Social Media Boycott
By Mark Stevens
Exeter Rugby Club, Sandy Park and our sporting teams will join Premiership Rugby and our fellow top-flight clubs in uniting for a social media boycott from 3pm on Friday, April 30 to 11.59pm on Monday, May 3, in response to the ongoing and sustained discriminatory abuse received online by players, staff and officials connected to the game.
In adopting this stance, everyone connected with the club and our business wish to demonstrate a collective stance and solidarity in a hard-hitting message that online abuse - in whatever form it takes - will not be tolerated and should be actively prevented.
As a collective, we recognise the considerable reach and value of social media to both our sport and our business, particularly with the connectivity and access it gives to all of our supporters and customers on a daily basis.
However, the scheduled boycott will demonstrate how not only ourselves, but also the other Premiership Rugby clubs, together with leading teams and authorities from across many other sports, can come together to emphasise that social media companies must do more to eradicate online hate, while highlighting the importance of educating people in the ongoing fight against discrimination.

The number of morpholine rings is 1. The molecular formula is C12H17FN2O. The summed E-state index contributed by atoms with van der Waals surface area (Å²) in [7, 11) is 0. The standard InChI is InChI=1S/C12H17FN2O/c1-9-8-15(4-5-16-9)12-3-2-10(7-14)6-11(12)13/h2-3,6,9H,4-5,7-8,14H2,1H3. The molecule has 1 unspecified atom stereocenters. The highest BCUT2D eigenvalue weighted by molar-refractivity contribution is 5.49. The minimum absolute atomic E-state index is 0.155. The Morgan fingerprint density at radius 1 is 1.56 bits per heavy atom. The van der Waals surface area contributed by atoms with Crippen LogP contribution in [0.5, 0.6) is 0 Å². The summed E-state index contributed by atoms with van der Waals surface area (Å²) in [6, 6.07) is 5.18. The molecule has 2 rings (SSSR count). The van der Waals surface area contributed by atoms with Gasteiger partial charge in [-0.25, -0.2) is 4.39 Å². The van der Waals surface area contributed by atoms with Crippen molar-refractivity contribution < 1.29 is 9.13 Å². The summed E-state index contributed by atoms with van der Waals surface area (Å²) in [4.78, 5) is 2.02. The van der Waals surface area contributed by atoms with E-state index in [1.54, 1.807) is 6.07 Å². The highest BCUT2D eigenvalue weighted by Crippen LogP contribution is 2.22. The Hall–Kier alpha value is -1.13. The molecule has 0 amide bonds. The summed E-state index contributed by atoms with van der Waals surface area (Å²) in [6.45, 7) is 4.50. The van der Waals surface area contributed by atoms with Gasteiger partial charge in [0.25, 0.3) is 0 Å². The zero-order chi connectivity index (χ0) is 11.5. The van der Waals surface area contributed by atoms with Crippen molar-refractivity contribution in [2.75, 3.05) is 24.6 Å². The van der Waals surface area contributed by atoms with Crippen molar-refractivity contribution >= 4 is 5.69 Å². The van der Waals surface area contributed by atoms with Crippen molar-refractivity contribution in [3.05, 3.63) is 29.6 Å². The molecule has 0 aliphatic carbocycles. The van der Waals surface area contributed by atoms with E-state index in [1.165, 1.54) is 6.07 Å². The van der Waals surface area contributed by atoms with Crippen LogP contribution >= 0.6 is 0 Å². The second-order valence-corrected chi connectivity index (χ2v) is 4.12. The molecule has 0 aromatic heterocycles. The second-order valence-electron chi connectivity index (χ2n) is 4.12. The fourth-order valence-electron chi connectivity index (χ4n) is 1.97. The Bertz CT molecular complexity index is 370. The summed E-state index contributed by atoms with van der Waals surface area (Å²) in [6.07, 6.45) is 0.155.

During the period of the boycott, we can confirm nothing will be posted across either the Rugby Club's or Sandy Park's Facebook, Twitter, Instagram, LinkedIn, YouTube or TikTok accounts.
At the same time, we urge our supporters, fans groups, partners and stakeholders to also back the boycott.
Exeter Rugby Club chairman and chief executive, Tony Rowe OBE, said: "Sadly, social media has become a platform for a certain element of society to vent abhorrent and continual abuse to people or organisations across various walks of life.
"It’s simply unacceptable that people across rugby union, sport and society more broadly continue to be subjected to discriminatory abuse online on a daily basis, with no real-world consequences for perpetrators. This needs to change quickly, and we continue to urge social media companies to act now to address this.
"As we are acutely aware, social media does have a place within our modern-day lives - and it has been particularly powerful during the events of the past year or so, where it has helped people deal with the effects of the Covid-19 pandemic. However, it cannot come at the expense of respect or human decency.
"Whilst we appreciate the boycott is a significant step in the right direction, a great deal of work in this area is still needed and we urge the UK Government to ensure its Online Safety Bill will bring in strong legislation to make social media companies more accountable for what happens on their platforms."
If you have suffered online abuse, you can report it here: